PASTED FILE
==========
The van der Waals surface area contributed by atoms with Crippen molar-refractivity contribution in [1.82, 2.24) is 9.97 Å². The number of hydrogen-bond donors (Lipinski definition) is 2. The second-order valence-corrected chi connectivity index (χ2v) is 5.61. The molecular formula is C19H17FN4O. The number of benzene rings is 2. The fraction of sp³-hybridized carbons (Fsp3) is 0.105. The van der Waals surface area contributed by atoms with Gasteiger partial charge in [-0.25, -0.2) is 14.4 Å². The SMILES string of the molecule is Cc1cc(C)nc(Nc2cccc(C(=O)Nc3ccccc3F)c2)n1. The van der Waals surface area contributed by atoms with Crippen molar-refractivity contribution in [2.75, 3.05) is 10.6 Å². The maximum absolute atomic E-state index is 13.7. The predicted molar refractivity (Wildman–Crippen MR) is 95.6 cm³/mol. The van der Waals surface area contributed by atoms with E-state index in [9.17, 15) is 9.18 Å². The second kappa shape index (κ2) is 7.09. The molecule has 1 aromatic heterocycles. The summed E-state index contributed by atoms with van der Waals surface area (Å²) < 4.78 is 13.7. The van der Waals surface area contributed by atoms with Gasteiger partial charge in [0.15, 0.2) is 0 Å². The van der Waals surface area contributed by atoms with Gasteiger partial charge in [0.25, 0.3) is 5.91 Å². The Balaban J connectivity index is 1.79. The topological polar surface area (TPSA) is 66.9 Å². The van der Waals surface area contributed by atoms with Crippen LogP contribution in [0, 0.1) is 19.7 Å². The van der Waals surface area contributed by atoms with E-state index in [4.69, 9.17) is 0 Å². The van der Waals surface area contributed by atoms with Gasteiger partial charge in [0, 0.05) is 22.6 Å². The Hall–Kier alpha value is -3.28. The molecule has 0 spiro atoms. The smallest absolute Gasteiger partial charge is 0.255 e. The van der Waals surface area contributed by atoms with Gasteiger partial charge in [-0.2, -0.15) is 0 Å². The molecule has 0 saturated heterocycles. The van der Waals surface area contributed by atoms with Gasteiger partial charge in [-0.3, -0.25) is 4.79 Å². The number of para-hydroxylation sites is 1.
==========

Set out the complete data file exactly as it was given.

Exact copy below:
The van der Waals surface area contributed by atoms with Crippen molar-refractivity contribution in [1.82, 2.24) is 9.97 Å². The number of hydrogen-bond donors (Lipinski definition) is 2. The second-order valence-corrected chi connectivity index (χ2v) is 5.61. The molecular formula is C19H17FN4O. The number of benzene rings is 2. The fraction of sp³-hybridized carbons (Fsp3) is 0.105. The van der Waals surface area contributed by atoms with Gasteiger partial charge in [-0.25, -0.2) is 14.4 Å². The SMILES string of the molecule is Cc1cc(C)nc(Nc2cccc(C(=O)Nc3ccccc3F)c2)n1. The van der Waals surface area contributed by atoms with Crippen molar-refractivity contribution in [2.75, 3.05) is 10.6 Å². The maximum absolute atomic E-state index is 13.7. The predicted molar refractivity (Wildman–Crippen MR) is 95.6 cm³/mol. The van der Waals surface area contributed by atoms with E-state index in [9.17, 15) is 9.18 Å². The second kappa shape index (κ2) is 7.09. The molecule has 1 aromatic heterocycles. The summed E-state index contributed by atoms with van der Waals surface area (Å²) < 4.78 is 13.7. The van der Waals surface area contributed by atoms with Gasteiger partial charge in [0.15, 0.2) is 0 Å². The van der Waals surface area contributed by atoms with Gasteiger partial charge in [0.25, 0.3) is 5.91 Å². The Balaban J connectivity index is 1.79. The topological polar surface area (TPSA) is 66.9 Å². The van der Waals surface area contributed by atoms with Crippen LogP contribution in [0, 0.1) is 19.7 Å². The van der Waals surface area contributed by atoms with E-state index in [4.69, 9.17) is 0 Å². The van der Waals surface area contributed by atoms with Gasteiger partial charge in [0, 0.05) is 22.6 Å². The Hall–Kier alpha value is -3.28. The molecule has 0 spiro atoms. The smallest absolute Gasteiger partial charge is 0.255 e. The van der Waals surface area contributed by atoms with Gasteiger partial charge in [-0.2, -0.15) is 0 Å². The molecule has 0 saturated heterocycles. The van der Waals surface area contributed by atoms with Gasteiger partial charge in [-0.3, -0.25) is 4.79 Å². The number of para-hydroxylation sites is 1.